Music of the Enslaved
Archaeological evidence sheds light on the musical traditions of Mount Vernon's enslaved community.
Maintaining customs and community allowed Mount Vernon’s enslaved people to affirm their humanity in a world that denied it.
Music, storytelling, and religion provided an emotional outlet and carried on traditions—some from Africa and others forged in years of enslavement. In the life-altering moments of birth, illness, and death, the enslaved cared for each other and came together to celebrate and grieve.
This watercolor suggests the activities that enslaved people enjoyed during their limited "free" time, after sundown, on Sundays, and on certain holidays such as Christmas and Easter.
Religion offered comfort to those facing a life of bondage. Some enslaved people were Christian. They may have encountered Quakers, Baptists, and Methodists in the local area. Caesar, an enslaved field worker at Union Farm, was also a minister who preached to local black communities. Some enslaved people may have continued African religious traditions or blended a variety of spiritual beliefs into their daily lives.Learn More
An advertisement was placed in a newspaper on April 14, 1798, seeking Caesar, an enslaved field worker from Union Farm who had run away. It stated that he could read, write, and “frequently” preached to other blacks in the area.
This description of Caesar as a minister provides a rare window into the religious lives of enslaved people. Though we lack the words of enslaved people, we can speculate that religion, heard through Caesar or other ministers, provided comfort as they faced the horrors of bondage.
On plantations throughout the South, enslaved people adapted African traditions to create a new African American culture. Objects found in the excavation of the cellar of the House for Families slave quarter (used from the 1760s to 1792) reveal connections between Mount Vernon’s enslaved community and Africa.
This raccoon baculum (penis bone) found in the House for Families excavation is incised around one end, suggesting it may have been tied to a string and worn as a fertility charm.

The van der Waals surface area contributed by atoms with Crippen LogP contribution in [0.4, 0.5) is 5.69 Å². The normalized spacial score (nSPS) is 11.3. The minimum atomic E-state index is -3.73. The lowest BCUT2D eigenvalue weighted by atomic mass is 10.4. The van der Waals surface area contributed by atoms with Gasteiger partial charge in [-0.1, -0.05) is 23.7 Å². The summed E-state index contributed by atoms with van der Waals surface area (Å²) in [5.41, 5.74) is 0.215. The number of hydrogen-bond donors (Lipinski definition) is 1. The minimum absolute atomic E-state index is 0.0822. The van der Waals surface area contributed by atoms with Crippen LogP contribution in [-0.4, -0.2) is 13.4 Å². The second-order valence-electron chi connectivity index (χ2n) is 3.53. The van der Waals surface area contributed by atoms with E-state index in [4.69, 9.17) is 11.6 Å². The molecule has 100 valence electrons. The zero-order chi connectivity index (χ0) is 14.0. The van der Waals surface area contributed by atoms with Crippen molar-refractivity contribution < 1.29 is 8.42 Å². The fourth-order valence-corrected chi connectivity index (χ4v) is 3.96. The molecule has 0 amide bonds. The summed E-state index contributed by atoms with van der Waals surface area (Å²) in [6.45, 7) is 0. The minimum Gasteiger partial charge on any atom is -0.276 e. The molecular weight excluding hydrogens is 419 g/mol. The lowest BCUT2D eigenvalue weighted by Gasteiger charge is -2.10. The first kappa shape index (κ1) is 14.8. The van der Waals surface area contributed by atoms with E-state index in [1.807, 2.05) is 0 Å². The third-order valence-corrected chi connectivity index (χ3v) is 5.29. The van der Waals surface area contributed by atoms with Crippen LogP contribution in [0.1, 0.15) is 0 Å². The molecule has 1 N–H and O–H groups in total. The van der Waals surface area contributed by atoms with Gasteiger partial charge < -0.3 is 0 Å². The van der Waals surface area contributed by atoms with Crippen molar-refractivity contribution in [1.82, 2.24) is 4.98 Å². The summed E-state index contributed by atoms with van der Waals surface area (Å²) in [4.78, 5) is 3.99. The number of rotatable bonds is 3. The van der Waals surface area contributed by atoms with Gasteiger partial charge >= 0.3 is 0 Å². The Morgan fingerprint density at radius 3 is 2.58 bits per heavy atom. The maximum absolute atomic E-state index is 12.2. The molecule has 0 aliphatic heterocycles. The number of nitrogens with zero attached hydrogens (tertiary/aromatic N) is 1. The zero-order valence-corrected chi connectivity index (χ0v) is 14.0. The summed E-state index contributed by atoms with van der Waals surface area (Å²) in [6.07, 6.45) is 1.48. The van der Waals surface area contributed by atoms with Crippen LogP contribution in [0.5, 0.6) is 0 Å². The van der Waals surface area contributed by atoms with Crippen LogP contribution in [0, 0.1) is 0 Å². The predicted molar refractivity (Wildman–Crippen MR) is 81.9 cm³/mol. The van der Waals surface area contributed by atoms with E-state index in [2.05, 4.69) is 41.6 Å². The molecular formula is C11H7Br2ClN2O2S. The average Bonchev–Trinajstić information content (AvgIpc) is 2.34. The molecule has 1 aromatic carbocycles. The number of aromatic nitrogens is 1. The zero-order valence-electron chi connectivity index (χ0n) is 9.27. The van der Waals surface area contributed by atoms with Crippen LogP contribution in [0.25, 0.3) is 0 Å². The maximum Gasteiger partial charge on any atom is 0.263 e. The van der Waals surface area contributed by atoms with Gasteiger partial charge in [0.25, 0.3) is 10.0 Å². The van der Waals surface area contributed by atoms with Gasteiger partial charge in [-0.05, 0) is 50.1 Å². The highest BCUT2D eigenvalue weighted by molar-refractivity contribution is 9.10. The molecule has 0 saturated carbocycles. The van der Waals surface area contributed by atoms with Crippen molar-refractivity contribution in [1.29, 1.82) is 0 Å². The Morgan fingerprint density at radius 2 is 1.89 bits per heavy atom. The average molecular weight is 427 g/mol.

Raccoon Baculum, House for Families, MVLA.
Cowrie shells may have come to Mount Vernon via the slave trade. A species of snail native to Africa and parts of the Pacific, cowries were used for both currency and ornamentation in many African cultures. The hole in one of the shells is natural, not a purposeful modification.
Cowrie Shell, South Grove Midden, MVLA.
Slaves sing most when they are most unhappy. The songs of the slave represent the sorrows of his heart; and he is relieved by them, only as an aching heart is relieved by its tears.
Music was an important part of daily life for enslaved people. Singing and dancing could continue African traditions, make work more bearable, express religious faith, and provide an outlet for sorrow, joy, and hope. Some enslaved people played instruments, like fiddles and jaw harps. They also fashioned drums and banjos out of gourds. The seeds of bottle gourds—a plant native to Africa—were excavated from a Mount Vernon slave quarter.
Storytelling provided entertainment and a way to pass vital information between generations. Martha Washington’s grandson recalled hearing an elderly enslaved man named Jack tell stories of “Africa’s climate, and of Africa’s wars, in which he was made captive…the village consigned to the flames, and he to the slave ship.” Songs and stories could also be subversive, allowing enslaved people to communicate secret messages or mock their masters.
Used in many regions of Africa, the jaw harp was a common instrument among the enslaved at Mount Vernon and other plantations. Musicians placed the rounded end of the harp at the front of their mouths and used a finger to pluck the central vibrating tongue (missing from this example).
Jaw Harp, Wifi Project Excavation, MVLA.
Despite the volumes of papers and letters that George Washington kept in his lifetime, very little is known about the history of the sacred wooded area thought to be the resting place for dozens of African Americans. In 2014, archaeologists at Mount Vernon embarked on a multi-year archaeological survey of the site in an effort to learn more about this space. Much work remains to be done in the Slave Cemetery before we can understand precisely how many individuals call this spot their final resting place, and where exactly in the burial ground they are located. However, this important project has already taught us much about the use of this space at Mount Vernon.Learn More
The content on this page was adapted from Lives Bound Together: Slavery at George Washington’s Mount Vernon, an exhibition on view in the Donald W. Reynolds Museum & Education Center from 2016–2020.